SALEM, Ore. — After passing the Oregon House and Senate with unanimous bipartisan support, a bill aimed at helping National Guard members attend college has been signed into law by Governor Kate Brown.
House Bill 4035 allows for grants that would provide state-funded tuition assistance to Oregon National Guard soldiers and airmen pursuing associate or baccalaureate degrees at public universities or community colleges in the state. The Higher Education Coordinating Commission will be in charge of administering the grants, beginning with the 2018-2019 academmic year.
“I’m proud to sign a bill into law that deepens Oregon’s commitment to our National Guard service members,” said Governor Brown. “Whether they’re fighting on the frontlines, fighting wildfires, or helping prepare our state for the influx of eclipse viewers, our Oregon Guard members are always ready to answer the call to help Oregonians in times of need. Extending tuition assistance to Guard members is one important way to show our appreciation for their service by investing in their education and future.”
HB 4035 passed the Oregon legislature on March 3 after gaining unanimous support from Democrats and Republicans in both chambers. It was introduced by House Minority Leader Rep. Mike McLane.
According to the Governor's office, approximately 15 percent of the Oregon National Guard was called into service for emergencies, disasters, and crisis planning, including wild land firefighting, hurricane relief efforts, search and rescue missions, and traffic assistance during the solar eclipse—in 2017 alone. Meanwhile, nearly 200 Oregon Guardsmen were deployed overseas last year.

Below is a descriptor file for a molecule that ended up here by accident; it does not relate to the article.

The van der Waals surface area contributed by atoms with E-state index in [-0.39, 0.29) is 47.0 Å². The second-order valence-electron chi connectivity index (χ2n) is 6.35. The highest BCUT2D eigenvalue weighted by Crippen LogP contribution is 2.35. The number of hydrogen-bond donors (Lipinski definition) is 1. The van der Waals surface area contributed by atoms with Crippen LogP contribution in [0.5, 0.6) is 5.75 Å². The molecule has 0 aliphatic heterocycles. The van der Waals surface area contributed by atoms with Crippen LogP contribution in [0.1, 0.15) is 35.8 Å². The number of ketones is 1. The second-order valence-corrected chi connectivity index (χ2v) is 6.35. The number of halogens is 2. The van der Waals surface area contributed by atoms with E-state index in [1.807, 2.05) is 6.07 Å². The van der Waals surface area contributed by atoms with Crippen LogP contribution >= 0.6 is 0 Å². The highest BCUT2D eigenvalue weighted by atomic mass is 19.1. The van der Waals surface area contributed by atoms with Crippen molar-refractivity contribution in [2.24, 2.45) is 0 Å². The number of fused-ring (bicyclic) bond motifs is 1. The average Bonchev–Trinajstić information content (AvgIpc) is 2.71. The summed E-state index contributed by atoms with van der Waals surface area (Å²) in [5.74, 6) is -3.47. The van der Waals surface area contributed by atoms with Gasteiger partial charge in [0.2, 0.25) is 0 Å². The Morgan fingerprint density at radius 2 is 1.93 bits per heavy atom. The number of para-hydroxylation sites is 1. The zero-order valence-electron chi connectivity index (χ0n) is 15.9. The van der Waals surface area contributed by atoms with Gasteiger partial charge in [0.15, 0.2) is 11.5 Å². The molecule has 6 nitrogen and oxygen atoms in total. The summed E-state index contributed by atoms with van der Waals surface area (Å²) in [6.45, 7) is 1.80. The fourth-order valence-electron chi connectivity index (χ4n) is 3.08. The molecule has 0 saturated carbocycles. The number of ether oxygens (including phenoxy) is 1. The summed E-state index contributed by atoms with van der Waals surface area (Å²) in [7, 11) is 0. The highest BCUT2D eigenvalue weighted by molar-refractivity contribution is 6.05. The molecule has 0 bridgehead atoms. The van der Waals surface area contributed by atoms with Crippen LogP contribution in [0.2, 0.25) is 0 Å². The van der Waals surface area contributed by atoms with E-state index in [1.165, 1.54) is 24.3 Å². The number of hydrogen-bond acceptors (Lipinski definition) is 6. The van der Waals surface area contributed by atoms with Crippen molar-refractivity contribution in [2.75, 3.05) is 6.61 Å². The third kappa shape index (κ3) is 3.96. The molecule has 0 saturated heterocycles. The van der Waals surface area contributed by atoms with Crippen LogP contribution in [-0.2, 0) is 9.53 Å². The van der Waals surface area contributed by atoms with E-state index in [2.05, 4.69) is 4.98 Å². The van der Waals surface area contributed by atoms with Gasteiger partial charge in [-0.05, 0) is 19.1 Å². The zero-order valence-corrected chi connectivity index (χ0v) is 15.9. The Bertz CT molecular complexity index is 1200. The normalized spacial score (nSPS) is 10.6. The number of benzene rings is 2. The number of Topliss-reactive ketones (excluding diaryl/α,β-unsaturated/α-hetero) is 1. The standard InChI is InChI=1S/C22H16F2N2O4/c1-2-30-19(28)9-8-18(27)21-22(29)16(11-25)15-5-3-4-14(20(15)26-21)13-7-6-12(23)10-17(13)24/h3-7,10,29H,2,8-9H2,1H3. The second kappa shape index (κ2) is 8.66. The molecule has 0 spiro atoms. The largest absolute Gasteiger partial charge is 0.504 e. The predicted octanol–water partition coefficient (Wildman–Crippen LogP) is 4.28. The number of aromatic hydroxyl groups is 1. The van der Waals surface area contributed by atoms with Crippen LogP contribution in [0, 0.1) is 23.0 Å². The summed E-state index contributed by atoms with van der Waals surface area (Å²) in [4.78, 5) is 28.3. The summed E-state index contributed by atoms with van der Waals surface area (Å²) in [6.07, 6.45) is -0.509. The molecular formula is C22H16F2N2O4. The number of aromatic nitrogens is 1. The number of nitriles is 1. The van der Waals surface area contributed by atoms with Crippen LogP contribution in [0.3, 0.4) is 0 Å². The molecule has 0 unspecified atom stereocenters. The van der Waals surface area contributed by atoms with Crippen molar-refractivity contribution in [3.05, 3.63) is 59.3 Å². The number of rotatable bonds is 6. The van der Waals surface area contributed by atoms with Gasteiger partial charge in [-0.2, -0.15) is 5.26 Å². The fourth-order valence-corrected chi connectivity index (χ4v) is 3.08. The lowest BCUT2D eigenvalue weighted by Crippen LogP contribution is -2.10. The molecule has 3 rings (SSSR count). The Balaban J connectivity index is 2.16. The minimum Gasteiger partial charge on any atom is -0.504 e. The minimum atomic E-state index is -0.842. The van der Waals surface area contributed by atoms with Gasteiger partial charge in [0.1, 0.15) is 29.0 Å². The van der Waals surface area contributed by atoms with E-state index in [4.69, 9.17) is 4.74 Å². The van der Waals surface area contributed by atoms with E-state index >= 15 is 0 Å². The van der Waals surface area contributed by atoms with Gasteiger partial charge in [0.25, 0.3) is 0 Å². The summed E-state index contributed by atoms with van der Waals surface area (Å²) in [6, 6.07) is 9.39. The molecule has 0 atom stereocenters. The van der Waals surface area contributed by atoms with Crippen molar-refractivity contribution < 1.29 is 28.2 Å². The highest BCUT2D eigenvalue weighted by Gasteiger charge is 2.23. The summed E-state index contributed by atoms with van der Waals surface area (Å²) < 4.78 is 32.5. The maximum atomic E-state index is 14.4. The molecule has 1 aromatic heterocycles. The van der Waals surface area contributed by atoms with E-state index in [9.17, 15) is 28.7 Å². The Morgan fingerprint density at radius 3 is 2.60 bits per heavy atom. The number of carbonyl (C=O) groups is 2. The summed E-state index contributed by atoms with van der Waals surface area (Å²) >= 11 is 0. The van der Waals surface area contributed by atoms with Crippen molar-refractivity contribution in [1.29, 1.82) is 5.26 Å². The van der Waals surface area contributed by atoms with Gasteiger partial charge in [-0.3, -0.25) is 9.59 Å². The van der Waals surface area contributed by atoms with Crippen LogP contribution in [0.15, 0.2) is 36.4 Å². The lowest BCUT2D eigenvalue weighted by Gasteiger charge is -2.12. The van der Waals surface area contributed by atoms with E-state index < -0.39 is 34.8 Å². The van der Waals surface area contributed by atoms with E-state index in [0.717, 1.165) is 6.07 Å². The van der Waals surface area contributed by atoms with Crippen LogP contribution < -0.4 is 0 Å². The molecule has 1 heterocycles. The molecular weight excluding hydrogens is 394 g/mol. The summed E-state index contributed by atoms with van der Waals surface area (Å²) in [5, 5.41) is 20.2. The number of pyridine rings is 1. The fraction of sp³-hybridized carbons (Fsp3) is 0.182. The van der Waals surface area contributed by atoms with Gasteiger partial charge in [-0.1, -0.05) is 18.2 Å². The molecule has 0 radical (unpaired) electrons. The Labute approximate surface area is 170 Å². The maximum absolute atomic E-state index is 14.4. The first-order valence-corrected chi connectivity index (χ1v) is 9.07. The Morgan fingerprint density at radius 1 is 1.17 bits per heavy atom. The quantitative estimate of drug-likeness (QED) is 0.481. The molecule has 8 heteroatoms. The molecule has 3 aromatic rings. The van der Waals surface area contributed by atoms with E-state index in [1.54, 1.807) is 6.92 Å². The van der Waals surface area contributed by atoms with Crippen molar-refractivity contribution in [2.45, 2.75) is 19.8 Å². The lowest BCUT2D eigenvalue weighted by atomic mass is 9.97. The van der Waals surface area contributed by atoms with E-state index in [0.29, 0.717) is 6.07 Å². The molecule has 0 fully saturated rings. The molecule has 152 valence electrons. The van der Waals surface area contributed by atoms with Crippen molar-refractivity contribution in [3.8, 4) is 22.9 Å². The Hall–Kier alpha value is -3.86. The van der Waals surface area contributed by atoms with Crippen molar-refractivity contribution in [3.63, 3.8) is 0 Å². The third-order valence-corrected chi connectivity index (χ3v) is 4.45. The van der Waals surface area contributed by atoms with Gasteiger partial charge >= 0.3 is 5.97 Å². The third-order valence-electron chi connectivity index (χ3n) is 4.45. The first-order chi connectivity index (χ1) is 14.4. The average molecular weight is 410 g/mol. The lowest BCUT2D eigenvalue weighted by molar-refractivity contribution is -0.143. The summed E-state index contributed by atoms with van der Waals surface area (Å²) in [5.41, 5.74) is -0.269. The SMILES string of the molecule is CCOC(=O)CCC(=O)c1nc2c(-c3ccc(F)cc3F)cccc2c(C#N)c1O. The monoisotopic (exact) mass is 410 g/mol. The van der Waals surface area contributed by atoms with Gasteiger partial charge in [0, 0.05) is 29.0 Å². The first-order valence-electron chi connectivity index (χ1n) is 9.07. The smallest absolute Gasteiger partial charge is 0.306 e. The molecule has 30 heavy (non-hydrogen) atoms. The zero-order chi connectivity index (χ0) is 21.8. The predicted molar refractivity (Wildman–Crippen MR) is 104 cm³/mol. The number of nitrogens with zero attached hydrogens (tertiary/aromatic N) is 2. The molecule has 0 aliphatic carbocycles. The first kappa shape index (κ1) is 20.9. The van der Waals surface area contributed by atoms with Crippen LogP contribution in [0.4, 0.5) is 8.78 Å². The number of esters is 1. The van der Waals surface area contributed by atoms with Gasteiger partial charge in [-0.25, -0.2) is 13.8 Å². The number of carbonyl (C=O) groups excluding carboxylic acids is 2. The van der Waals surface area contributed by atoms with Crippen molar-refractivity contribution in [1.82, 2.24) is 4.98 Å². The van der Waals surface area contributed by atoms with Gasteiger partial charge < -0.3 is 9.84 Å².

Service members statistically cite money for education as the number one reason they join the military. Those who already have federal education benefits such as the Montgomery G.I. Bill or the Post 9/11 Bill will need to use those benefits prior to using the state tuition assistance funding. Qualified students can use up to 90 credit hours at an Oregon community college and up to 180 credit hours at a public university.
To receive the tuition assistance, Guard members must be in good standing with their Oregon National Guard commitments and their educational institution.
“This new law specifically bridges the federal tuition assistance shortfall and enables our Guard men and women to complete their associate or bachelor degrees,” said Maj. Gen. Michael Stencel, Adjutant General, Oregon. “It aligns with the governor’s education focused agenda and will not only serve as a huge recruitment and retention tool, but it will also provide us with the breadth of knowledge we need to think like leaders and succeed in an increasingly technologically complex world.”
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